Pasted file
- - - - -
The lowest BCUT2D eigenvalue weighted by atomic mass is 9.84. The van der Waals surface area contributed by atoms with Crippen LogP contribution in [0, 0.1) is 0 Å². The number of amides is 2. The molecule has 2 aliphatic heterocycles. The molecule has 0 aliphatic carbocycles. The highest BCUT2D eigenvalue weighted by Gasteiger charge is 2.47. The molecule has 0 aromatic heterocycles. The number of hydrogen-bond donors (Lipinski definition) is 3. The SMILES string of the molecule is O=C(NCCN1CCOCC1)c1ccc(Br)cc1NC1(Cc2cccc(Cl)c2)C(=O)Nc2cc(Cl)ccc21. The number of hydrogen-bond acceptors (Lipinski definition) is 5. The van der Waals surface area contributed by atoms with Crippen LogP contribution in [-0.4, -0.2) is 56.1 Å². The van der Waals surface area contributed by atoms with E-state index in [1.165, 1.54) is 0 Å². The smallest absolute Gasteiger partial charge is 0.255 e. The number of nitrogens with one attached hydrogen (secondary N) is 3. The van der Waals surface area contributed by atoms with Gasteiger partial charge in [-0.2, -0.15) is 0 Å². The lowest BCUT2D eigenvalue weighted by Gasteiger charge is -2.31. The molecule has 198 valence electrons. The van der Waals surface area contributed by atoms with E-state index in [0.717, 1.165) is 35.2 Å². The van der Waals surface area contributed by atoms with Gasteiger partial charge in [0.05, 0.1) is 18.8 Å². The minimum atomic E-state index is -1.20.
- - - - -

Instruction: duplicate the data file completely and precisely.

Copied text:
The lowest BCUT2D eigenvalue weighted by atomic mass is 9.84. The van der Waals surface area contributed by atoms with Crippen LogP contribution in [0, 0.1) is 0 Å². The number of amides is 2. The molecule has 2 aliphatic heterocycles. The molecule has 0 aliphatic carbocycles. The highest BCUT2D eigenvalue weighted by Gasteiger charge is 2.47. The molecule has 0 aromatic heterocycles. The number of hydrogen-bond donors (Lipinski definition) is 3. The SMILES string of the molecule is O=C(NCCN1CCOCC1)c1ccc(Br)cc1NC1(Cc2cccc(Cl)c2)C(=O)Nc2cc(Cl)ccc21. The number of hydrogen-bond acceptors (Lipinski definition) is 5. The van der Waals surface area contributed by atoms with Crippen LogP contribution in [-0.4, -0.2) is 56.1 Å². The van der Waals surface area contributed by atoms with E-state index in [1.165, 1.54) is 0 Å². The smallest absolute Gasteiger partial charge is 0.255 e. The number of nitrogens with one attached hydrogen (secondary N) is 3. The van der Waals surface area contributed by atoms with Gasteiger partial charge in [-0.2, -0.15) is 0 Å². The lowest BCUT2D eigenvalue weighted by Gasteiger charge is -2.31. The molecule has 198 valence electrons. The van der Waals surface area contributed by atoms with E-state index in [0.717, 1.165) is 35.2 Å². The van der Waals surface area contributed by atoms with Gasteiger partial charge in [0.05, 0.1) is 18.8 Å². The minimum atomic E-state index is -1.20.